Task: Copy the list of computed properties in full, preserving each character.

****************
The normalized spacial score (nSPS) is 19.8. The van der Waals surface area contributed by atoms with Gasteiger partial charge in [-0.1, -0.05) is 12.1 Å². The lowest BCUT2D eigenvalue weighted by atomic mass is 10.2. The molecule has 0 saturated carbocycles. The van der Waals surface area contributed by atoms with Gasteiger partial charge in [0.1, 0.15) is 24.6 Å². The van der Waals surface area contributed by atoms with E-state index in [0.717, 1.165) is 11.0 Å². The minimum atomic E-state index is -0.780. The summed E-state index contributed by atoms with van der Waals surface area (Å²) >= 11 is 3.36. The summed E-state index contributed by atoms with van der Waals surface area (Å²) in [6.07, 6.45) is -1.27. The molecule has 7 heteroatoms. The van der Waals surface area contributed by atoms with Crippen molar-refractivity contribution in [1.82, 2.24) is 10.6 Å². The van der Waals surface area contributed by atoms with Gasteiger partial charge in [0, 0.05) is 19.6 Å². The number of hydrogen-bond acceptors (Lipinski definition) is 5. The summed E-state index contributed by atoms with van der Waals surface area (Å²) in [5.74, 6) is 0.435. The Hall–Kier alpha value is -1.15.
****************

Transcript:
The normalized spacial score (nSPS) is 19.8. The van der Waals surface area contributed by atoms with Gasteiger partial charge in [-0.1, -0.05) is 12.1 Å². The lowest BCUT2D eigenvalue weighted by atomic mass is 10.2. The molecule has 0 saturated carbocycles. The van der Waals surface area contributed by atoms with Gasteiger partial charge in [0.1, 0.15) is 24.6 Å². The van der Waals surface area contributed by atoms with E-state index in [0.717, 1.165) is 11.0 Å². The minimum atomic E-state index is -0.780. The summed E-state index contributed by atoms with van der Waals surface area (Å²) >= 11 is 3.36. The summed E-state index contributed by atoms with van der Waals surface area (Å²) in [6.07, 6.45) is -1.27. The molecule has 7 heteroatoms. The van der Waals surface area contributed by atoms with Crippen molar-refractivity contribution in [1.82, 2.24) is 10.6 Å². The van der Waals surface area contributed by atoms with Gasteiger partial charge in [0, 0.05) is 19.6 Å². The number of hydrogen-bond acceptors (Lipinski definition) is 5. The summed E-state index contributed by atoms with van der Waals surface area (Å²) in [5.74, 6) is 0.435. The Hall–Kier alpha value is -1.15.